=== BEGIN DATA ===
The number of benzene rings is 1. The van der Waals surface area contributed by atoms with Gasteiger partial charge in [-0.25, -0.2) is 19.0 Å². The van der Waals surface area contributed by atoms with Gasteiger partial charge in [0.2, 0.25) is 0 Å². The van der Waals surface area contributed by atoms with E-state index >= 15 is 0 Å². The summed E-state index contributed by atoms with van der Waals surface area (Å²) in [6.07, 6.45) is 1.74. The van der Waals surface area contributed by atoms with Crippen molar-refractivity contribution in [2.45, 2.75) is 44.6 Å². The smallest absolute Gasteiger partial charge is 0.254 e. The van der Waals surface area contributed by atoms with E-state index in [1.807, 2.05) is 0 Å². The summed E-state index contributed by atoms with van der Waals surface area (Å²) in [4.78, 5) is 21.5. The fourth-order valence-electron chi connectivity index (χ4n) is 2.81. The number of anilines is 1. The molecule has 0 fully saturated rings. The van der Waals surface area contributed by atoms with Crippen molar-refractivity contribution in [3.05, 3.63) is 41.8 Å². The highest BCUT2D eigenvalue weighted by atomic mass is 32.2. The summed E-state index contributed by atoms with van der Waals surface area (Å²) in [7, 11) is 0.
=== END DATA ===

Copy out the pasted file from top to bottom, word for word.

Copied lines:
The number of benzene rings is 1. The van der Waals surface area contributed by atoms with Gasteiger partial charge in [-0.25, -0.2) is 19.0 Å². The van der Waals surface area contributed by atoms with Gasteiger partial charge in [0.2, 0.25) is 0 Å². The van der Waals surface area contributed by atoms with E-state index >= 15 is 0 Å². The summed E-state index contributed by atoms with van der Waals surface area (Å²) in [6.07, 6.45) is 1.74. The van der Waals surface area contributed by atoms with Crippen molar-refractivity contribution in [2.45, 2.75) is 44.6 Å². The smallest absolute Gasteiger partial charge is 0.254 e. The van der Waals surface area contributed by atoms with E-state index in [1.807, 2.05) is 0 Å². The summed E-state index contributed by atoms with van der Waals surface area (Å²) in [4.78, 5) is 21.5. The fourth-order valence-electron chi connectivity index (χ4n) is 2.81. The number of anilines is 1. The molecule has 0 fully saturated rings. The van der Waals surface area contributed by atoms with Crippen molar-refractivity contribution in [3.05, 3.63) is 41.8 Å². The highest BCUT2D eigenvalue weighted by atomic mass is 32.2. The summed E-state index contributed by atoms with van der Waals surface area (Å²) in [7, 11) is 0.